Equally downbeat comments have been made by other industry insiders and analysts in recent years. Former Paladin Energy chief executive John Borshoff said in 2013 that the uranium industry "is definitely in crisis" and "is showing all the symptoms of a mid-term paralysis". Former World Nuclear Association executive Steve Kidd in May 2014 predicted "a long period of relatively low prices". Nick Carter from Ux Consulting said in April 2016 that he did not see a supply deficit in the market until "the late 2020s".
Perhaps a uranium price increase is on the way but it will do little to salvage Australia's uranium industry. Apart from BHP's Olympic Dam mine in SA, the only other operating uranium mine in Australia is Beverley Four Mile in SA. At Ranger in the NT, mining has ceased, stockpiles of ore are being processed, and ERA is planning a $500 million project to decommission and rehabilitate the mine site.
Meanwhile, Mirarr Traditional Owners in the NT and their many supporters are celebrating the 20th anniversary of the mass movement that defeated the plan to mine the Jabiluka uranium deposit. South Australians are celebrating the successful campaign to stop the state being turned into the world's high-level nuclear waste dump. The Aboriginal-led Australian Nuclear Free Alliancerecently celebrated 20 years of 'radioactive resistance'.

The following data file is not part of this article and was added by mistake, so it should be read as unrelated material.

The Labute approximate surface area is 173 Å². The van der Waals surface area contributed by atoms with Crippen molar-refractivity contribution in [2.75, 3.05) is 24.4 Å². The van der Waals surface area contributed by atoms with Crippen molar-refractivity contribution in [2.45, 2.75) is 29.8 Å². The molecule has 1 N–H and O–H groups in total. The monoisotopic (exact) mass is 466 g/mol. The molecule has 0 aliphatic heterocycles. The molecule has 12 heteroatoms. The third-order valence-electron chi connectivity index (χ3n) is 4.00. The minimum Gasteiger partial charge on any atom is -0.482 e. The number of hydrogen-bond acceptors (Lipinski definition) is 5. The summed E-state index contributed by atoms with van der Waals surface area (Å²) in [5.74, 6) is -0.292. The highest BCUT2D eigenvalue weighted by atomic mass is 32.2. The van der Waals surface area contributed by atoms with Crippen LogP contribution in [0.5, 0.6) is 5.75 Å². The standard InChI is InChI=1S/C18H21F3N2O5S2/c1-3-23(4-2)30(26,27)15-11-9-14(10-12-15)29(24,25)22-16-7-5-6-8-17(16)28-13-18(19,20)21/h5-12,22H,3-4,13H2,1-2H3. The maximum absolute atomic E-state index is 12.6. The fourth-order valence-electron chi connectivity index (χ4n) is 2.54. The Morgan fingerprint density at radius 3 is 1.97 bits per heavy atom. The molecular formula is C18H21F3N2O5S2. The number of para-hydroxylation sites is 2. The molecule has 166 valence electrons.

And with the cost of a single power reactor climbing to as much as $20 billion, proposals to introduce nuclear power to Australia seem more and more quixotic and are now largely limited to the far right ‒ in particular, Australians Conservatives' luminary Senator Cory Bernardi and the Minerals Council of Australia.
Even Dr Ziggy Switkowski ‒ who used to be nuclear power's head cheerleader in Australia and was appointed to lead the Howard government's review of nuclear power ‒ recently said that "the window for gigawatt-scale nuclear has closed". He said nuclear power is no longer cheaper than renewables and the levelised cost of electricity is rapidly diverging in favour of renewables.